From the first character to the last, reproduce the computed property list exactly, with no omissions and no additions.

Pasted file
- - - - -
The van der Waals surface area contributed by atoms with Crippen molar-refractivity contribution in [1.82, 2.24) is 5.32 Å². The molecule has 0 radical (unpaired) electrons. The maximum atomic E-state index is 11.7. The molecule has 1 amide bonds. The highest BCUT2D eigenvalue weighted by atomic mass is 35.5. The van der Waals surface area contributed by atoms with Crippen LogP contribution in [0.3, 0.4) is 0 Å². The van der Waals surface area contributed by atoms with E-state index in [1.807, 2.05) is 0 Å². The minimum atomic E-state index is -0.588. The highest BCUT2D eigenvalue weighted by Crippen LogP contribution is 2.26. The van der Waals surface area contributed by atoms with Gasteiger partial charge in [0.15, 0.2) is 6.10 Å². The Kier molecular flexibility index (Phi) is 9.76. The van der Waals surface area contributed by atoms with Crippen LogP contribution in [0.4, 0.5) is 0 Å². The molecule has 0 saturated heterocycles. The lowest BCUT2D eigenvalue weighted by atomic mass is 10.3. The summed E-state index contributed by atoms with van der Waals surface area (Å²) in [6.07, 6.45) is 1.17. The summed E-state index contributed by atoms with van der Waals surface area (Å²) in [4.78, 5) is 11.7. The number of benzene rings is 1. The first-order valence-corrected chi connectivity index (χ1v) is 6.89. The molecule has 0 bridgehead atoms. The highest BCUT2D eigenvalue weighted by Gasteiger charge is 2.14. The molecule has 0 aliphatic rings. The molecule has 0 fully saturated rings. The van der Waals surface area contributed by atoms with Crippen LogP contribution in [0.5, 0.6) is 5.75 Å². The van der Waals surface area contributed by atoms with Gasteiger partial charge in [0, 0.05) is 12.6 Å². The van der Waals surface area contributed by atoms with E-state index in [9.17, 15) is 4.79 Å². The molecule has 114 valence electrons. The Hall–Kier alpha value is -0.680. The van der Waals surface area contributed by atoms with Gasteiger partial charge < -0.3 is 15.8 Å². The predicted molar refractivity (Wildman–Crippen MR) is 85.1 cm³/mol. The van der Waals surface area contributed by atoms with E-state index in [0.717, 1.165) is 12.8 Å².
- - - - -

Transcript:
The van der Waals surface area contributed by atoms with Crippen molar-refractivity contribution in [1.82, 2.24) is 5.32 Å². The molecule has 0 radical (unpaired) electrons. The maximum atomic E-state index is 11.7. The molecule has 1 amide bonds. The highest BCUT2D eigenvalue weighted by atomic mass is 35.5. The van der Waals surface area contributed by atoms with Crippen LogP contribution in [0.3, 0.4) is 0 Å². The van der Waals surface area contributed by atoms with E-state index in [1.807, 2.05) is 0 Å². The minimum atomic E-state index is -0.588. The highest BCUT2D eigenvalue weighted by Crippen LogP contribution is 2.26. The van der Waals surface area contributed by atoms with Gasteiger partial charge in [0.15, 0.2) is 6.10 Å². The Kier molecular flexibility index (Phi) is 9.76. The van der Waals surface area contributed by atoms with Crippen LogP contribution in [0.4, 0.5) is 0 Å². The molecule has 0 saturated heterocycles. The lowest BCUT2D eigenvalue weighted by atomic mass is 10.3. The summed E-state index contributed by atoms with van der Waals surface area (Å²) in [6.07, 6.45) is 1.17. The summed E-state index contributed by atoms with van der Waals surface area (Å²) in [4.78, 5) is 11.7. The number of benzene rings is 1. The first-order valence-corrected chi connectivity index (χ1v) is 6.89. The molecule has 0 bridgehead atoms. The highest BCUT2D eigenvalue weighted by Gasteiger charge is 2.14. The molecule has 0 aliphatic rings. The molecule has 0 fully saturated rings. The van der Waals surface area contributed by atoms with Crippen LogP contribution in [0.5, 0.6) is 5.75 Å². The van der Waals surface area contributed by atoms with Gasteiger partial charge in [0, 0.05) is 12.6 Å². The van der Waals surface area contributed by atoms with E-state index in [9.17, 15) is 4.79 Å². The molecule has 114 valence electrons. The Hall–Kier alpha value is -0.680. The van der Waals surface area contributed by atoms with Gasteiger partial charge < -0.3 is 15.8 Å². The predicted molar refractivity (Wildman–Crippen MR) is 85.1 cm³/mol. The van der Waals surface area contributed by atoms with E-state index in [0.717, 1.165) is 12.8 Å².